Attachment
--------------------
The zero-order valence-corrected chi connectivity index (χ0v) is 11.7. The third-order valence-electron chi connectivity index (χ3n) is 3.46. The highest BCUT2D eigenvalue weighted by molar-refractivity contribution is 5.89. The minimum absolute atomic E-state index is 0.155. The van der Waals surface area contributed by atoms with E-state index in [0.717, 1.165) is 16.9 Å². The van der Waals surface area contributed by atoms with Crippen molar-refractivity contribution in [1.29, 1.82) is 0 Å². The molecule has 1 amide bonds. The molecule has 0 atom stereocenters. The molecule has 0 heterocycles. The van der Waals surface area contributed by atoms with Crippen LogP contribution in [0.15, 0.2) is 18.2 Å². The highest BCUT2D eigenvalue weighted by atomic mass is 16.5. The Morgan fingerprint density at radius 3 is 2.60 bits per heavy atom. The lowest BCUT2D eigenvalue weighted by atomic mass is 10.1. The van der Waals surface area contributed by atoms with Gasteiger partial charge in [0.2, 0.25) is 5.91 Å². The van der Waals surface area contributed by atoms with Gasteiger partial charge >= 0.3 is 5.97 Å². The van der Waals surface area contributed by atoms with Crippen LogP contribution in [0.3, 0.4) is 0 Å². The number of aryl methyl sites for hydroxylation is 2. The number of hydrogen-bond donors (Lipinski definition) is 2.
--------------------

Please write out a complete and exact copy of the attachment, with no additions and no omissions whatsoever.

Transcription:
The zero-order valence-corrected chi connectivity index (χ0v) is 11.7. The third-order valence-electron chi connectivity index (χ3n) is 3.46. The highest BCUT2D eigenvalue weighted by molar-refractivity contribution is 5.89. The minimum absolute atomic E-state index is 0.155. The van der Waals surface area contributed by atoms with E-state index in [0.717, 1.165) is 16.9 Å². The van der Waals surface area contributed by atoms with Crippen molar-refractivity contribution in [1.29, 1.82) is 0 Å². The molecule has 1 amide bonds. The molecule has 0 atom stereocenters. The molecule has 0 heterocycles. The van der Waals surface area contributed by atoms with Crippen LogP contribution in [0.15, 0.2) is 18.2 Å². The highest BCUT2D eigenvalue weighted by atomic mass is 16.5. The Morgan fingerprint density at radius 3 is 2.60 bits per heavy atom. The lowest BCUT2D eigenvalue weighted by atomic mass is 10.1. The van der Waals surface area contributed by atoms with Gasteiger partial charge in [0.2, 0.25) is 5.91 Å². The van der Waals surface area contributed by atoms with Gasteiger partial charge >= 0.3 is 5.97 Å². The van der Waals surface area contributed by atoms with Crippen LogP contribution in [0.3, 0.4) is 0 Å². The number of aryl methyl sites for hydroxylation is 2. The number of hydrogen-bond donors (Lipinski definition) is 2.